There are so many things that could be said about Prince, it’s almost impossible to put anything into words. The man was a firecracker of creativity; one of the most prolific artists the world has ever seen. He was an enigma. He was a man whom, in live performance, never seemed to do the same thing twice. Love Prince, or hate him, he was unique. Here was one of the world’s last true untouchable megastars whom, even in the twilight of his career, never played it safe or by the rules. It made him infuriating; it made him bizarrely entertaining, but above all, it made him so different.
He fought with record companies. He did things his own way or not at all. While that meant that things never really followed a linear path, when the surprises came, the rewards could be spectacular. Just a couple of years before his untimely passing, he played dozens of guerilla gigs in inimate venues with little to no prior publicity. Fans queued for almost a whole day outside of Camden’s Electric Ballroom after rumours spread that Prince would be there. Their loyalty paid off – you wouldn’t have got that kind of spontaneous fun from Michael Jackson.
Prince was nothing if not unpredictable. Instead of releasing material in a conventional way, in the 90s, he issued multi-disc sets, regarless of the commercial returns, gave an interview via an interpreter while wearing a heavy gauze over his face and hinted that he had a whole world of unheard music that was too good for the record company. The record company, of course, were bound to find this all far less amusing.
It’s possible to spend hours picking apart the whys and wherefores behind Prince’s trains of thought, but it’s the huge legacy of songs he’s left the world that of the most importance. His 80s catalogue alone presents a career’s worth of songs that most artists would have killed to have written. Even then, he gave some of his best compositions away – ‘Manic Monday’ became a smash for The Bangles and it’s almost impossible to imagine ‘Nothing Compares 2U’ would have been half as good had he kept it for himself. His work with The Revolution, spanning three near-perfect albums in ‘Purple Rain’, ‘Around The World In A Day’ and ‘Parade’ remains a high watermark in terms of 80s pop. A creative benchmark encompassing soul, rock, pop, funk and occasional psychedelia, those albums made him the day’s equivalent and natural successor to George Clinton, but those recordings have a style of their own which sound only like Prince…and at the same time, almost nothing that Prince would record again. Even the much maligned Batman soundtrack is fun; sure, it represents the decade’s worst excesses, but for people of a certain age, it still resonates and is full of memories.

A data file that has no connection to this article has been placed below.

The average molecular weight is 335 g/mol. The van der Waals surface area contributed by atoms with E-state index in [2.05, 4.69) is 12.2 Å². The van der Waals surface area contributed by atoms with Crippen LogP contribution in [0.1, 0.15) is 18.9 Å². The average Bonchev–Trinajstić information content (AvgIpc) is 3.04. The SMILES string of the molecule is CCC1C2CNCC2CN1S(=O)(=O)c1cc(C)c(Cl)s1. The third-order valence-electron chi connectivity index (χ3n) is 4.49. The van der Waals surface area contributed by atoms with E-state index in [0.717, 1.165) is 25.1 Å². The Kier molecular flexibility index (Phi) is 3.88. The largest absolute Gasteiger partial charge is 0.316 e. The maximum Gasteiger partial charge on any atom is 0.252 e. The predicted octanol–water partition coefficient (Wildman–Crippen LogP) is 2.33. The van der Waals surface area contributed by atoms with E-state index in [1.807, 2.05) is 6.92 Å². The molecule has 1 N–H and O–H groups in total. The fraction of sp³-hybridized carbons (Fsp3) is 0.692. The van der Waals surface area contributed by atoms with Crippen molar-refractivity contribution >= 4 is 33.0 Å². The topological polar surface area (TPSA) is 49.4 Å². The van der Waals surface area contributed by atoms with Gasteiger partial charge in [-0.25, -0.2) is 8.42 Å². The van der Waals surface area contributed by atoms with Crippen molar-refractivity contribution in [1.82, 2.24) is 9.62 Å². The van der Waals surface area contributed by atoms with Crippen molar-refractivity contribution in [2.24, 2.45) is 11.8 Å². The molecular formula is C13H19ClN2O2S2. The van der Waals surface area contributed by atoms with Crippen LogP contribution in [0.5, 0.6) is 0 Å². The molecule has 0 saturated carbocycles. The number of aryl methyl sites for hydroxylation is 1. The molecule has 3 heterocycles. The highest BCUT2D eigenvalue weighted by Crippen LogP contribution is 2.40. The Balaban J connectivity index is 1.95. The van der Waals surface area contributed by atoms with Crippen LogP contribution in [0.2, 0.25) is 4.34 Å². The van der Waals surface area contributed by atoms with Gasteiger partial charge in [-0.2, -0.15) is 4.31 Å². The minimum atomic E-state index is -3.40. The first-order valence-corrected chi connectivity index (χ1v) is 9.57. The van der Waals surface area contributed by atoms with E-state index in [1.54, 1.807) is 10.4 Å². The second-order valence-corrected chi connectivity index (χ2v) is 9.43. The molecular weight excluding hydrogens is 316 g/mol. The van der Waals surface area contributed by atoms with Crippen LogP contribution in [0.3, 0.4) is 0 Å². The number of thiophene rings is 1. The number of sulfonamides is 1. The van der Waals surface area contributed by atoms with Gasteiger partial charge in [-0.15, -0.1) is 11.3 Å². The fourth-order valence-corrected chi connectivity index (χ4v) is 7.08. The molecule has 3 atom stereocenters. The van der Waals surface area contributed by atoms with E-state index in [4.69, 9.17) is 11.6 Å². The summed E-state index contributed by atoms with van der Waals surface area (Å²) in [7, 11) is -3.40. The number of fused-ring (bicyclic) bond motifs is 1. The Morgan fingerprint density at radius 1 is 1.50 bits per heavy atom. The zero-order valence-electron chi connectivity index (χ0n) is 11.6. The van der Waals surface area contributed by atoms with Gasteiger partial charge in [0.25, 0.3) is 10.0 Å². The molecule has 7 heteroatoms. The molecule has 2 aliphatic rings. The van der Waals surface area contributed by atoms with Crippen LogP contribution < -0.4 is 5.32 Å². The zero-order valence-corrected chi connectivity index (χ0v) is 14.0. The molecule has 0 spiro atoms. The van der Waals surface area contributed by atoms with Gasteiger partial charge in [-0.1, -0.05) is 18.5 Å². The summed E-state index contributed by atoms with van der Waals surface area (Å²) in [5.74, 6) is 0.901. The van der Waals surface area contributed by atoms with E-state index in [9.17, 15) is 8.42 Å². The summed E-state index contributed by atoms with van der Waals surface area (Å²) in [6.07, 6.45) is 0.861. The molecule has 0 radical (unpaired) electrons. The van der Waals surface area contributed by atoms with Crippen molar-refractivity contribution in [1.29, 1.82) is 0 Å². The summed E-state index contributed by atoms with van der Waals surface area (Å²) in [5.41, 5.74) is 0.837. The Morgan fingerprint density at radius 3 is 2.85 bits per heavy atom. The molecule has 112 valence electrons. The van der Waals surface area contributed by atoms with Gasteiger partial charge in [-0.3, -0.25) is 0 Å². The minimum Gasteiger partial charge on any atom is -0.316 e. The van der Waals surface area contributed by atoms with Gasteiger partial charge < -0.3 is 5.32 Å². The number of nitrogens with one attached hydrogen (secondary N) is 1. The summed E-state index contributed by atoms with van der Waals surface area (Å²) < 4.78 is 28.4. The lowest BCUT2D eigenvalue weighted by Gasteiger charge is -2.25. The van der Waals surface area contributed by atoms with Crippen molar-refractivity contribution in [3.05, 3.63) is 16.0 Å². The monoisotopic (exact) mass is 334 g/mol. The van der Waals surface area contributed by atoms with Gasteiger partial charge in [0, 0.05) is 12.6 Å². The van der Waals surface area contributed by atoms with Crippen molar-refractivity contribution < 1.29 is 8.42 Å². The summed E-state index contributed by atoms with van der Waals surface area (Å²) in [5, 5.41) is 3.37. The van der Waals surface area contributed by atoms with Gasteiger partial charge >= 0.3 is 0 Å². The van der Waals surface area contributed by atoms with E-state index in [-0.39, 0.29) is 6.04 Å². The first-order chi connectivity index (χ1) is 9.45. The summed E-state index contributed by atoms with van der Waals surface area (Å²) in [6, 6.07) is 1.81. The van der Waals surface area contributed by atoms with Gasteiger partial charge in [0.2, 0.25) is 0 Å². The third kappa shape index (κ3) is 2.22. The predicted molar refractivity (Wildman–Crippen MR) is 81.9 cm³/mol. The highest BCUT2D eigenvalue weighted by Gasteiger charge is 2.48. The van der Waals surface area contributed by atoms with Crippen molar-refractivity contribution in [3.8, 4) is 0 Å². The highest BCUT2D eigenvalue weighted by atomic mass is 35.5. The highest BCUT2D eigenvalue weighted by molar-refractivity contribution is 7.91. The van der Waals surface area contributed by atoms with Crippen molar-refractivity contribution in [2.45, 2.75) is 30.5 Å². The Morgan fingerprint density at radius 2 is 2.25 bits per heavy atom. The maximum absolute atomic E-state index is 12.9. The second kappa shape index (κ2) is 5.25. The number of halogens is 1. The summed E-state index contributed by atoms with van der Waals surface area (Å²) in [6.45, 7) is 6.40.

1991’s ‘Diamonds & Pearls’ provided another move into something unexpected. It’s in retrospect we can see how it stands up while presenting new angle to an already well established career. It marks a rare occasion where Prince briefly traded in complete control. The results are tight but loose; it’s one the most joyous albums of the era – almost certainly the most carefree of Prince’s official releases. Like the world’s greatest trick, the album was a lightning in a bottle affair that even someone so naturally gifted failed to recreate a second time. Deeper in a huge body of work, he played rock with a power trio – the recordings remain unreleased on CD but are a far cry from the pop, soul and funk casual onlookers would expect; he released jazz-fusion material that could stand alongside the best recorded by musicians who carved a career from the subgenre. His interest in music knew no boundaries. He even wrote a score for a ballet – granted, only his most devoted fans ever heard it. Somehow, when not even trying, Prince could strike gold: ‘Chaos & Disorder’ is a frighteningly good work for something cobbled together to get out of a record contract…
Tackling Prince’s catalogue, spanning some thirty-nine proper studio albums and more besides, is a rich and dense adventure. It’s not always superb, but it’s always interesting. Remember him through some of his overlooked works as well as the classics: crank up the dance-oriented ‘Come’; get freaky with ‘The Rainbow Children’; lose yourself in the over-indulgent ‘Emancipation’; marvel at the gloriously sleazy ‘Dirty Mind’. Whatever you do, do it like you really mean it. Listen like never before – there are hidden gems around every corner.
A world without Prince in it is a less interesting world. It’s deeply saddening to think that a man who made songwriting seem as natural as breathing will breathe no more creativity into the world. He will leave his influence on all manner of musical genres as well as leaving behind a huge vault of unreleased material. Whether we’ll ever get to hear that, of course, is an entirely different matter.
“May U Live 2 See The Dawn”